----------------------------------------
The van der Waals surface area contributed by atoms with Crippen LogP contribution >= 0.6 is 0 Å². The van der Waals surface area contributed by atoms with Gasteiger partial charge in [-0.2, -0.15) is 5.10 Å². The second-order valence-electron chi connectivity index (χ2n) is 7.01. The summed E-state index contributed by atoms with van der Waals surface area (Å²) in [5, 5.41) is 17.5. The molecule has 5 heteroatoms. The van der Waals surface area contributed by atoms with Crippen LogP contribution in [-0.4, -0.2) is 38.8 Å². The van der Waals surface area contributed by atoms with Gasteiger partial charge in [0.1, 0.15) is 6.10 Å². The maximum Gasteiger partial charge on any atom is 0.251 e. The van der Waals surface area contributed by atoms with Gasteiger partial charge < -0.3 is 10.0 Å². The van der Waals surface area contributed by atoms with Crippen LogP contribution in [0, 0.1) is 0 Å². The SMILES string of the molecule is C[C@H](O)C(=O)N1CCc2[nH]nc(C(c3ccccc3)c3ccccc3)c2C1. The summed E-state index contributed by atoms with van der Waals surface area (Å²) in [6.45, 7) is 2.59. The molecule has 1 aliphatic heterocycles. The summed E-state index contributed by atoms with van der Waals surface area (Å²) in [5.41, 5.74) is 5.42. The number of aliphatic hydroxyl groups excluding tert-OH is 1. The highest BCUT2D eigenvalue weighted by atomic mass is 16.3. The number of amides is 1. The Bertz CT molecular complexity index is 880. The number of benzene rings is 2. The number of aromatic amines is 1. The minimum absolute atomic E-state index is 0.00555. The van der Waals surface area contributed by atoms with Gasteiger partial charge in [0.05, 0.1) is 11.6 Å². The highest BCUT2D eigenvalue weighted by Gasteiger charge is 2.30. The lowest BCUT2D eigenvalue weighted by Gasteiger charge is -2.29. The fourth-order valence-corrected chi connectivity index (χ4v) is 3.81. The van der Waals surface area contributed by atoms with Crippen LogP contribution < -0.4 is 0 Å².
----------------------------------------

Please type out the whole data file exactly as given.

The van der Waals surface area contributed by atoms with Crippen LogP contribution >= 0.6 is 0 Å². The van der Waals surface area contributed by atoms with Gasteiger partial charge in [-0.2, -0.15) is 5.10 Å². The second-order valence-electron chi connectivity index (χ2n) is 7.01. The summed E-state index contributed by atoms with van der Waals surface area (Å²) in [5, 5.41) is 17.5. The molecule has 5 heteroatoms. The van der Waals surface area contributed by atoms with Crippen LogP contribution in [-0.4, -0.2) is 38.8 Å². The van der Waals surface area contributed by atoms with Gasteiger partial charge in [0.1, 0.15) is 6.10 Å². The maximum Gasteiger partial charge on any atom is 0.251 e. The van der Waals surface area contributed by atoms with Gasteiger partial charge < -0.3 is 10.0 Å². The van der Waals surface area contributed by atoms with Crippen LogP contribution in [0, 0.1) is 0 Å². The SMILES string of the molecule is C[C@H](O)C(=O)N1CCc2[nH]nc(C(c3ccccc3)c3ccccc3)c2C1. The summed E-state index contributed by atoms with van der Waals surface area (Å²) in [6.45, 7) is 2.59. The molecule has 1 aliphatic heterocycles. The summed E-state index contributed by atoms with van der Waals surface area (Å²) in [5.41, 5.74) is 5.42. The number of aliphatic hydroxyl groups excluding tert-OH is 1. The highest BCUT2D eigenvalue weighted by atomic mass is 16.3. The number of amides is 1. The Bertz CT molecular complexity index is 880. The number of benzene rings is 2. The number of aromatic amines is 1. The minimum absolute atomic E-state index is 0.00555. The van der Waals surface area contributed by atoms with Gasteiger partial charge in [0.05, 0.1) is 11.6 Å². The highest BCUT2D eigenvalue weighted by Gasteiger charge is 2.30. The lowest BCUT2D eigenvalue weighted by Gasteiger charge is -2.29. The fourth-order valence-corrected chi connectivity index (χ4v) is 3.81. The van der Waals surface area contributed by atoms with Crippen LogP contribution < -0.4 is 0 Å².